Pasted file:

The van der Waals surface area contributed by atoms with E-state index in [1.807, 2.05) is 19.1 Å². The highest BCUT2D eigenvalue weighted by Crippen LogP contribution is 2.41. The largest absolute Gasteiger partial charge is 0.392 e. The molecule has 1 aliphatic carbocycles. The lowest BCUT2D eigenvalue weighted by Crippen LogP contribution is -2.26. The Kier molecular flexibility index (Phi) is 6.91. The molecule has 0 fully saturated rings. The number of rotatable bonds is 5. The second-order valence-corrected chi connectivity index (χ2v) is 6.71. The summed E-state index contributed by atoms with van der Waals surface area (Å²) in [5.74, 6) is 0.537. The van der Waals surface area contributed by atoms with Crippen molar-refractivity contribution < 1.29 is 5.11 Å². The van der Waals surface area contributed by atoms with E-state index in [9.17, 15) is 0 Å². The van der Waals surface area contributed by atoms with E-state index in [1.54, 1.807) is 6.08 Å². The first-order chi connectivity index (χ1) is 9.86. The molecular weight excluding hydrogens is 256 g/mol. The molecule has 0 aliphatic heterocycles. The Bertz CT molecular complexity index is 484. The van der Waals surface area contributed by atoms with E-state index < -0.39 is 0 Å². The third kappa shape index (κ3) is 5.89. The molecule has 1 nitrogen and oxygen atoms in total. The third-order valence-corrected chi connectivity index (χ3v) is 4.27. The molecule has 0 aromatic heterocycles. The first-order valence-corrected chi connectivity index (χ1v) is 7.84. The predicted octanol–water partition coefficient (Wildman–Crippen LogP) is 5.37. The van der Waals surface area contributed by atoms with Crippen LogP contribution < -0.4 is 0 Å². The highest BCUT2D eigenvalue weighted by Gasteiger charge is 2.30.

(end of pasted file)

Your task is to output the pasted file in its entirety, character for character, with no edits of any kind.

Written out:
The van der Waals surface area contributed by atoms with E-state index in [1.807, 2.05) is 19.1 Å². The highest BCUT2D eigenvalue weighted by Crippen LogP contribution is 2.41. The largest absolute Gasteiger partial charge is 0.392 e. The molecule has 1 aliphatic carbocycles. The lowest BCUT2D eigenvalue weighted by Crippen LogP contribution is -2.26. The Kier molecular flexibility index (Phi) is 6.91. The molecule has 0 fully saturated rings. The number of rotatable bonds is 5. The second-order valence-corrected chi connectivity index (χ2v) is 6.71. The summed E-state index contributed by atoms with van der Waals surface area (Å²) in [5.74, 6) is 0.537. The van der Waals surface area contributed by atoms with Crippen molar-refractivity contribution < 1.29 is 5.11 Å². The van der Waals surface area contributed by atoms with E-state index in [9.17, 15) is 0 Å². The van der Waals surface area contributed by atoms with E-state index in [1.54, 1.807) is 6.08 Å². The first-order chi connectivity index (χ1) is 9.86. The molecular weight excluding hydrogens is 256 g/mol. The molecule has 0 aliphatic heterocycles. The Bertz CT molecular complexity index is 484. The van der Waals surface area contributed by atoms with E-state index < -0.39 is 0 Å². The third kappa shape index (κ3) is 5.89. The molecule has 1 nitrogen and oxygen atoms in total. The third-order valence-corrected chi connectivity index (χ3v) is 4.27. The molecule has 0 aromatic heterocycles. The first-order valence-corrected chi connectivity index (χ1v) is 7.84. The predicted octanol–water partition coefficient (Wildman–Crippen LogP) is 5.37. The van der Waals surface area contributed by atoms with Crippen LogP contribution < -0.4 is 0 Å². The highest BCUT2D eigenvalue weighted by Gasteiger charge is 2.30.